Internal Revenue Service:
Status of GAO Financial Audit and Related Financial Management Report Recommendations
GAO-09-514, Jun 25, 2009
In its role as the nation's tax collector, the Internal Revenue Service (IRS) has a demanding responsibility to annually collect trillions of dollars in taxes, process hundreds of millions of tax and information returns, and enforce the nation's tax laws. Since its first audit of IRS's financial statements in fiscal year 1992, GAO has identified a number of weaknesses in IRS's financial management operations. In related reports, GAO has recommended corrective actions to address those weaknesses. Each year, as part of the annual audit of IRS's financial statements, GAO makes recommendations to address any new weaknesses identified and follows up on the status of IRS's efforts to address the weaknesses GAO identified in previous years' audits. The purpose of this report is to (1) provide the status of audit recommendations and actions needed to fully address them and (2) demonstrate how the recommendations relate to control activities central to IRS's mission and goals.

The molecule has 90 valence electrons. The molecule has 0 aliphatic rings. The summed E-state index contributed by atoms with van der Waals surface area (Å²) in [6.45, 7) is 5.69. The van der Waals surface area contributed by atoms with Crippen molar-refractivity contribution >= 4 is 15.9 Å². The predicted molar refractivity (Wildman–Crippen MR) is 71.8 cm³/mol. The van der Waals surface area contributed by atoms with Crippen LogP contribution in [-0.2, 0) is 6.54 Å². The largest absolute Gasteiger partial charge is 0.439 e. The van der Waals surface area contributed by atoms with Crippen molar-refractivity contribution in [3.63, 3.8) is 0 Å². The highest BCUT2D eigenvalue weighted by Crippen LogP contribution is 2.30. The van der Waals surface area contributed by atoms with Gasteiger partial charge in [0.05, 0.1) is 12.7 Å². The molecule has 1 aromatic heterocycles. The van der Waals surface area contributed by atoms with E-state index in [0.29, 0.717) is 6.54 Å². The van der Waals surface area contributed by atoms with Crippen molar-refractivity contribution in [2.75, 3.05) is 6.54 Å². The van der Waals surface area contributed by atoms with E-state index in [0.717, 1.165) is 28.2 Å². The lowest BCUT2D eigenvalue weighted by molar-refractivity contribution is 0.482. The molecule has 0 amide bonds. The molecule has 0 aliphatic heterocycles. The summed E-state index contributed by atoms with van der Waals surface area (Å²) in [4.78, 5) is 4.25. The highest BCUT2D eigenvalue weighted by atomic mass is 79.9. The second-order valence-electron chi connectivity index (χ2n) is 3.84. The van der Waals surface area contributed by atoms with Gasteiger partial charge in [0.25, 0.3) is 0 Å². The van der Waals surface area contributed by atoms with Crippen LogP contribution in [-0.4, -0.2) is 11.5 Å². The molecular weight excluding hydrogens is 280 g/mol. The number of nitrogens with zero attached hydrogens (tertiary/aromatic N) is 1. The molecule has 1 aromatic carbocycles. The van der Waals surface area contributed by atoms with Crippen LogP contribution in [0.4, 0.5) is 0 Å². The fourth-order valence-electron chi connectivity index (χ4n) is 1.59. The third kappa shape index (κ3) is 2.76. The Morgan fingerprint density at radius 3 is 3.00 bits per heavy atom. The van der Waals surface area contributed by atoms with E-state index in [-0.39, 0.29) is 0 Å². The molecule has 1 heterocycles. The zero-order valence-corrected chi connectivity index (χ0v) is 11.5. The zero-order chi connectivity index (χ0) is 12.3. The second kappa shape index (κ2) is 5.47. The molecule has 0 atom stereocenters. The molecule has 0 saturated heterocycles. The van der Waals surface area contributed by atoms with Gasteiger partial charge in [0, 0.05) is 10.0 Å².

IRS has made significant progress in improving its internal controls and financial management since its first financial statement audit in 1992, as evidenced by 9 consecutive years of clean audit opinions on its financial statements, the resolution of several material internal control weaknesses, and actions resulting in the closure of over 200 financial management recommendations. This progress has been the result of hard work throughout IRS and sustained commitment at the top levels of the agency. However, IRS still faces financial management challenges. At the beginning of GAO's audit of IRS's fiscal year 2008 financial statements, 81 financial management-related recommendations from prior audits remained open because IRS had not fully addressed the issues that gave rise to them. During the fiscal year 2008 financial audit, IRS took actions that GAO considered sufficient to close 35. At the same time, GAO identified additional internal control issues resulting in 16 new recommendations. In total, 62 recommendations remain open. To assist IRS in evaluating and improving internal controls, GAO categorized the 62 open recommendations by various internal control activities, which, in turn, were grouped into three broad control categories. The continued existence of internal control weaknesses that gave rise to these recommendations represents a serious obstacle that IRS needs to overcome. Effective implementation of GAO's recommendations can greatly assist IRS in improving its internal controls and achieving sound financial management and can help enable it to more effectively carry out its tax administration responsibilities. Most can be addressed in the short term (the next 2 years). However, a few recommendations, particularly those concerning IRS's automated systems, are complex and will require several more years to effectively address.